There is little doubt that the UK's cultural landscape will look different on the other side of the coronavirus crisis.
For some institutions, venues, and events already facing an existential crisis - this could be the last straw.
That is why music companies have launched a global initiative called #loverecordstores. It aims to support independent record shops closed during the crisis, with some fearing the footfall will be lost forever.
The creative industries have been asked to enlist support from their biggest stars.
Paul Weller, who helped launch the campaign, said: "I'd be lost without my favourite record shops; Rough Trade, Soul Jazz, Honest Johns and all the other independents.
"Let's all keep them all going in this very strange time. Music will lift our spirits and soothe our souls. Love to everyone."
Artists are being asked to record short video clips of them talking about what independent record shops mean to them - perhaps as they were growing up or trying to break into music - and post the clips on social media.
Any music lover is urged to join in - posting on Twitter or Instagram with the hashtag 'loverecordstores' - talking about their favourite independent music store and why they visited.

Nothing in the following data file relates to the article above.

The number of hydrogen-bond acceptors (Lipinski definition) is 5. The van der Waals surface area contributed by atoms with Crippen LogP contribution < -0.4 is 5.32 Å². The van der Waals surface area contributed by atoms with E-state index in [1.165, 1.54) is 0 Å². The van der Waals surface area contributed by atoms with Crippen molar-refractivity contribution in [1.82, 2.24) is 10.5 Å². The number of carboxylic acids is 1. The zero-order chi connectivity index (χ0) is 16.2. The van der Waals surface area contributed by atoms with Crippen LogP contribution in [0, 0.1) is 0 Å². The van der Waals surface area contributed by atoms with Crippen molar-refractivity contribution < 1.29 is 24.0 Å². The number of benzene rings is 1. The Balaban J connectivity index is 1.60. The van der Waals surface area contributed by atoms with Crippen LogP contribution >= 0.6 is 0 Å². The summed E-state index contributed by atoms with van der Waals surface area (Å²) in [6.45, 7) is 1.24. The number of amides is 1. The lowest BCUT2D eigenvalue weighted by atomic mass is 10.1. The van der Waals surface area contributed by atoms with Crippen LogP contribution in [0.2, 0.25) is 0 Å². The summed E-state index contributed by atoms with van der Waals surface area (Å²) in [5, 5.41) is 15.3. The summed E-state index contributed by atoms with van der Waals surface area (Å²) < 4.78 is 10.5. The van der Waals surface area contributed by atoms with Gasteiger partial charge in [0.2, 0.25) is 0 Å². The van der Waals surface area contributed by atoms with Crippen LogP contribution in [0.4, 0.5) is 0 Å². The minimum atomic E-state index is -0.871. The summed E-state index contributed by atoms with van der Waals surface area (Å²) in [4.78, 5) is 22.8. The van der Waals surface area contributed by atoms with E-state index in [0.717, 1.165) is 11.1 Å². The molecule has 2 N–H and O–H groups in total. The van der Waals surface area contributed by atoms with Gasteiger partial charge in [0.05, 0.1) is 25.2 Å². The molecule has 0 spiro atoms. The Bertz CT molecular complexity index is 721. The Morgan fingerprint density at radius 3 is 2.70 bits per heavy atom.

For me, it was Record Village in Scunthorpe.
For a daughter of Indian immigrants who'd moved to the steel town - and who stood out with my siblings because we looked different from just about everybody else - it was the one place I could go and just flick through the vinyl.
The same as every other teenager, heads down, marvelling at the bands we'd never heard of, an intimate and yet communal experience, the experience of belonging.
In the UK the history of independent record stores has been one of highs and lows.
The advent of digital music consumption was a blow but in recent years, as vinyl sales have grown year on year, they are back in demand.
The simple joy of visiting a shop to flick through the records has seen a surge in shoppers through the doors of the shops.
They were massively helped by the creation of Record Store Day, 12 years ago, in which hundreds of vinyl and cassette releases are sold exclusively through independent record stores for one day.
It has become a global event, with an estimated 230 independent record shops from around the UK set to take part, joining thousands around the world.
But the event has been postponed from 18 April until 20 June and there are fears over how long it might get pushed back again, or even cancelled.
There is little doubt that independent record stores have played an important role in supporting developing artists.
Now a simple plea to all those who love music, and who perhaps while looking through the vinyl discovered a new band that became a passion - for teenage me it was Hanoi Rocks - that when this crisis is over, we will not forget the magic of those shops, and turn up to browse again.
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